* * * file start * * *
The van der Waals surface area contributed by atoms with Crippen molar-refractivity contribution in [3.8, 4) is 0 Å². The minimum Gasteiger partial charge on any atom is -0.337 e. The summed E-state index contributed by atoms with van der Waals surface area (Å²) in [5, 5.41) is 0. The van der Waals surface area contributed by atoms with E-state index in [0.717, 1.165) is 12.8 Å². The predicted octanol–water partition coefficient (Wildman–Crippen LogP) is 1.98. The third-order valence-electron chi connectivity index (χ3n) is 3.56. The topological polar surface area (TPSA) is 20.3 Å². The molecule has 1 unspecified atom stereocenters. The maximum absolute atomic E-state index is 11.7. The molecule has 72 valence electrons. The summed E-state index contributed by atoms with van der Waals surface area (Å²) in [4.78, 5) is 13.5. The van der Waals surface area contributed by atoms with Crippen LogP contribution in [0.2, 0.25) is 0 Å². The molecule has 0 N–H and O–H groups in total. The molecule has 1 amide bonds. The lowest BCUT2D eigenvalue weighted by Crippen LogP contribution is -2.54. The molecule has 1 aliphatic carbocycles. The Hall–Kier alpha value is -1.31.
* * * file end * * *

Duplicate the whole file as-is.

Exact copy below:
The van der Waals surface area contributed by atoms with Crippen molar-refractivity contribution in [3.8, 4) is 0 Å². The minimum Gasteiger partial charge on any atom is -0.337 e. The summed E-state index contributed by atoms with van der Waals surface area (Å²) in [5, 5.41) is 0. The van der Waals surface area contributed by atoms with E-state index in [0.717, 1.165) is 12.8 Å². The predicted octanol–water partition coefficient (Wildman–Crippen LogP) is 1.98. The third-order valence-electron chi connectivity index (χ3n) is 3.56. The topological polar surface area (TPSA) is 20.3 Å². The molecule has 1 unspecified atom stereocenters. The maximum absolute atomic E-state index is 11.7. The molecule has 72 valence electrons. The summed E-state index contributed by atoms with van der Waals surface area (Å²) in [4.78, 5) is 13.5. The van der Waals surface area contributed by atoms with Crippen LogP contribution in [0.2, 0.25) is 0 Å². The molecule has 0 N–H and O–H groups in total. The molecule has 1 amide bonds. The lowest BCUT2D eigenvalue weighted by Crippen LogP contribution is -2.54. The molecule has 1 aliphatic carbocycles. The Hall–Kier alpha value is -1.31.